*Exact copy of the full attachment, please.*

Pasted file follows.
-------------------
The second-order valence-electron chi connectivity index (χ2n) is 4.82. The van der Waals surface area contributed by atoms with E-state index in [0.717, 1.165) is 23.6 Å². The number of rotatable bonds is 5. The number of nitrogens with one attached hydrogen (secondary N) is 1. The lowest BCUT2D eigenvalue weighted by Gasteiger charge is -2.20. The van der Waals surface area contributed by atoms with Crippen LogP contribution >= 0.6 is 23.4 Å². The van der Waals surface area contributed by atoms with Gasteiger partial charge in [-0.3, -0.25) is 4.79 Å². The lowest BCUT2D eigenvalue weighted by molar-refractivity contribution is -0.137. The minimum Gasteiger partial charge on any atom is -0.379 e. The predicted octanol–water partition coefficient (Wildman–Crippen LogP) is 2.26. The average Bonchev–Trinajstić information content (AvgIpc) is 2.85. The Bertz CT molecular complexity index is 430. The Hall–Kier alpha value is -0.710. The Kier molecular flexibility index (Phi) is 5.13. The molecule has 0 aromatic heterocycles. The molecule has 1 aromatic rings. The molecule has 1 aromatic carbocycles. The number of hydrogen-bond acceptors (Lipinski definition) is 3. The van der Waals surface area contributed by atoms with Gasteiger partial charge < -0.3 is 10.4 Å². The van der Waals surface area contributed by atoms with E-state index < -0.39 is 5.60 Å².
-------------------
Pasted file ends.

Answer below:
The second-order valence-electron chi connectivity index (χ2n) is 4.82. The van der Waals surface area contributed by atoms with E-state index in [0.717, 1.165) is 23.6 Å². The number of rotatable bonds is 5. The number of nitrogens with one attached hydrogen (secondary N) is 1. The lowest BCUT2D eigenvalue weighted by Gasteiger charge is -2.20. The van der Waals surface area contributed by atoms with Crippen LogP contribution >= 0.6 is 23.4 Å². The van der Waals surface area contributed by atoms with Gasteiger partial charge in [-0.3, -0.25) is 4.79 Å². The lowest BCUT2D eigenvalue weighted by molar-refractivity contribution is -0.137. The minimum Gasteiger partial charge on any atom is -0.379 e. The predicted octanol–water partition coefficient (Wildman–Crippen LogP) is 2.26. The average Bonchev–Trinajstić information content (AvgIpc) is 2.85. The Bertz CT molecular complexity index is 430. The Hall–Kier alpha value is -0.710. The Kier molecular flexibility index (Phi) is 5.13. The molecule has 0 aromatic heterocycles. The molecule has 1 aromatic rings. The molecule has 1 aromatic carbocycles. The number of hydrogen-bond acceptors (Lipinski definition) is 3. The van der Waals surface area contributed by atoms with Gasteiger partial charge < -0.3 is 10.4 Å². The van der Waals surface area contributed by atoms with E-state index < -0.39 is 5.60 Å².